The first time I saw my mother convulsing on the floor, I called 9-1-1. When she returned from the hospital, I learned that calling 9-1-1 was no longer an option. As it turns out, having multiple seizures means being forced to give up your driver’s license. We were a working poor family on a single income, and my mother couldn’t walk to work. So rather than rely on the safety net that so many of us take for granted, she trained me to conduct first aid and take care of her during her darkest moments without the support of an EMT or hospital staff. That was our reality throughout my childhood.
When I become of age to join the military, I told her that I wanted to become an U.S. Army paratrooper. She was still very much struggling with her health, but without hesitation selflessly supported my decision to serve our country. Like many Americans, it’s just what our family did — it’s our heritage, and our obligation to others.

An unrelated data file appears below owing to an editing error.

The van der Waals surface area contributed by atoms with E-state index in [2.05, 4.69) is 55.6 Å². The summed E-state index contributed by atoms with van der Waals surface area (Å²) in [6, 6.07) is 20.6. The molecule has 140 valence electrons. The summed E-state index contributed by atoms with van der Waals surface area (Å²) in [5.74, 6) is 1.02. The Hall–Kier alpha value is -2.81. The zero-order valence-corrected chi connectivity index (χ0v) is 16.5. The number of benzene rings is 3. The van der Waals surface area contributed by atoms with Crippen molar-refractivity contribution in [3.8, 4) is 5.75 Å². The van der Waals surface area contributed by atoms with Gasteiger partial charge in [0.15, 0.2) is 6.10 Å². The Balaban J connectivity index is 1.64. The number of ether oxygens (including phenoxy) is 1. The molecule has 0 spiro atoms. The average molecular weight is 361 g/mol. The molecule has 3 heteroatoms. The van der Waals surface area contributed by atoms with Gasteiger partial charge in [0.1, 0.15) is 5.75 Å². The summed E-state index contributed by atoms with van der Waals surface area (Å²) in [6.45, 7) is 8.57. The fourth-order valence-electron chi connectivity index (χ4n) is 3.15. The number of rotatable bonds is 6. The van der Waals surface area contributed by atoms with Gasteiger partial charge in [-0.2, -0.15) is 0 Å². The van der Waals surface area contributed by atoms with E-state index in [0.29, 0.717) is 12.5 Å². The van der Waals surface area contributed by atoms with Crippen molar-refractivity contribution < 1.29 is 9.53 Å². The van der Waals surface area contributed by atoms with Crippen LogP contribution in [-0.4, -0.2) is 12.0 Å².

It wasn’t until I returned home from Iraq in 2004 that I truly understood the sacrifices my mother had made. She didn’t suddenly become healthy or financially stable, she simply persevered without my support. Unlike the families of most of my fellow soldiers, she was unable to see me off to Iraq or welcome me home at the airfield, because her medical condition prevented her from traveling long distances.
During my R&R; back home after my second overseas tour of duty, I noticed a massive stack of VHS tapes that she had used to record the news every day while she was at work with the hope that when she returned she wouldn’t find out that I was injured or killed. At that very moment my brain started racing; I recalled that on one of the rare occasions that I was able to speak to her on the phone from Iraq, I had to quickly hang up amidst mortars exploding in the background around me. I hadn’t been able to call her back for days.